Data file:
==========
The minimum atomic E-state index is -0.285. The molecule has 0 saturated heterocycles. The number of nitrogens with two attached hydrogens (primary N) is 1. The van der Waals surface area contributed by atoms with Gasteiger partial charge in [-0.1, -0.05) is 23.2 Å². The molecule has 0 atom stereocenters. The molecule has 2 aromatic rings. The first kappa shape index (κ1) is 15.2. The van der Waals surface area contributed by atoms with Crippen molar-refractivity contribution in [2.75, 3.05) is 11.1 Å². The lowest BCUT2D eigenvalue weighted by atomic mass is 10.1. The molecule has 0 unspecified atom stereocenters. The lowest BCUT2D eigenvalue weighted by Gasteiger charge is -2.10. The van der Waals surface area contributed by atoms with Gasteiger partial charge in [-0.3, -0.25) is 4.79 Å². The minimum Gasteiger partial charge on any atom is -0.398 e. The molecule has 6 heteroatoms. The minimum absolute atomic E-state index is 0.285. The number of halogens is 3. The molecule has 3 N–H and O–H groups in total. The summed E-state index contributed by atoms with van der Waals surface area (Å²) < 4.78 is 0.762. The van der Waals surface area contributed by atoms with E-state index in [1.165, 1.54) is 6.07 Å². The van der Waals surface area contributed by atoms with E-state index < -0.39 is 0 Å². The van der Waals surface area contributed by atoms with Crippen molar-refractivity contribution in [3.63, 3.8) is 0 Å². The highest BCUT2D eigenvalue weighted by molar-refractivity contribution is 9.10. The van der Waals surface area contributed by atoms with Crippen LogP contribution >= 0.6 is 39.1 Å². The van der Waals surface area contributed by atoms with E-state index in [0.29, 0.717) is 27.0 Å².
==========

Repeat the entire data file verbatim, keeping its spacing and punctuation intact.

The minimum atomic E-state index is -0.285. The molecule has 0 saturated heterocycles. The number of nitrogens with two attached hydrogens (primary N) is 1. The van der Waals surface area contributed by atoms with Gasteiger partial charge in [-0.1, -0.05) is 23.2 Å². The molecule has 0 atom stereocenters. The molecule has 2 aromatic rings. The first kappa shape index (κ1) is 15.2. The van der Waals surface area contributed by atoms with Crippen molar-refractivity contribution in [2.75, 3.05) is 11.1 Å². The lowest BCUT2D eigenvalue weighted by atomic mass is 10.1. The molecule has 0 unspecified atom stereocenters. The lowest BCUT2D eigenvalue weighted by Gasteiger charge is -2.10. The van der Waals surface area contributed by atoms with Gasteiger partial charge in [-0.3, -0.25) is 4.79 Å². The minimum Gasteiger partial charge on any atom is -0.398 e. The molecule has 6 heteroatoms. The minimum absolute atomic E-state index is 0.285. The number of halogens is 3. The molecule has 3 N–H and O–H groups in total. The summed E-state index contributed by atoms with van der Waals surface area (Å²) < 4.78 is 0.762. The van der Waals surface area contributed by atoms with E-state index in [1.165, 1.54) is 6.07 Å². The van der Waals surface area contributed by atoms with E-state index < -0.39 is 0 Å². The van der Waals surface area contributed by atoms with Crippen molar-refractivity contribution in [3.63, 3.8) is 0 Å². The highest BCUT2D eigenvalue weighted by molar-refractivity contribution is 9.10. The van der Waals surface area contributed by atoms with Crippen LogP contribution >= 0.6 is 39.1 Å². The van der Waals surface area contributed by atoms with E-state index in [0.29, 0.717) is 27.0 Å².